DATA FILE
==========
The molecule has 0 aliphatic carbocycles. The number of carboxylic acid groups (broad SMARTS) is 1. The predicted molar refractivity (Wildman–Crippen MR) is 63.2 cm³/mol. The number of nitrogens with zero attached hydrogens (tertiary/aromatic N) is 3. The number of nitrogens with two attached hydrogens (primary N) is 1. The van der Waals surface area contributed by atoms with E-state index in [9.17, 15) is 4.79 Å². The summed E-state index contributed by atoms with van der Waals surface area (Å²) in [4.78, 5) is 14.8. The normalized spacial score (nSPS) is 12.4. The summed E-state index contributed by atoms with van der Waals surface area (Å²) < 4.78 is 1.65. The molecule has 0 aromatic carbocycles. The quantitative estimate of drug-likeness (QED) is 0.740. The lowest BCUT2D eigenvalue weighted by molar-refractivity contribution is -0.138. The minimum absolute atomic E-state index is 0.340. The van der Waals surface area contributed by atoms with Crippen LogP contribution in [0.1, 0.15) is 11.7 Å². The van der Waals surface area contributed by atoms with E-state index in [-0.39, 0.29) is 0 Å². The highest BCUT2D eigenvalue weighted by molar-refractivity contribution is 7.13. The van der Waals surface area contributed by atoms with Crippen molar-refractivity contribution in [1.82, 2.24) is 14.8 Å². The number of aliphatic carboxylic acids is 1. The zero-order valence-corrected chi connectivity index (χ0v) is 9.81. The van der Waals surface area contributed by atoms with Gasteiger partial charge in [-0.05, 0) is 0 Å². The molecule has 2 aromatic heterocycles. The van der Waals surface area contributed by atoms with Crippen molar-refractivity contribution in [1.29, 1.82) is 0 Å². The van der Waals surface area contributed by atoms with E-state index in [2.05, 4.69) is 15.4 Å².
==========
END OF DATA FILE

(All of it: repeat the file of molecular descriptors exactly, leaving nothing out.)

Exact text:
The molecule has 0 aliphatic carbocycles. The number of carboxylic acid groups (broad SMARTS) is 1. The predicted molar refractivity (Wildman–Crippen MR) is 63.2 cm³/mol. The number of nitrogens with zero attached hydrogens (tertiary/aromatic N) is 3. The number of nitrogens with two attached hydrogens (primary N) is 1. The van der Waals surface area contributed by atoms with E-state index in [9.17, 15) is 4.79 Å². The summed E-state index contributed by atoms with van der Waals surface area (Å²) in [4.78, 5) is 14.8. The normalized spacial score (nSPS) is 12.4. The summed E-state index contributed by atoms with van der Waals surface area (Å²) < 4.78 is 1.65. The molecule has 0 aromatic carbocycles. The quantitative estimate of drug-likeness (QED) is 0.740. The lowest BCUT2D eigenvalue weighted by molar-refractivity contribution is -0.138. The minimum absolute atomic E-state index is 0.340. The van der Waals surface area contributed by atoms with Crippen LogP contribution in [0.1, 0.15) is 11.7 Å². The van der Waals surface area contributed by atoms with E-state index in [-0.39, 0.29) is 0 Å². The highest BCUT2D eigenvalue weighted by molar-refractivity contribution is 7.13. The van der Waals surface area contributed by atoms with Crippen molar-refractivity contribution in [1.82, 2.24) is 14.8 Å². The number of aliphatic carboxylic acids is 1. The zero-order valence-corrected chi connectivity index (χ0v) is 9.81. The van der Waals surface area contributed by atoms with Gasteiger partial charge in [-0.05, 0) is 0 Å². The molecule has 2 aromatic heterocycles. The van der Waals surface area contributed by atoms with Crippen molar-refractivity contribution in [1.29, 1.82) is 0 Å². The van der Waals surface area contributed by atoms with E-state index in [2.05, 4.69) is 15.4 Å².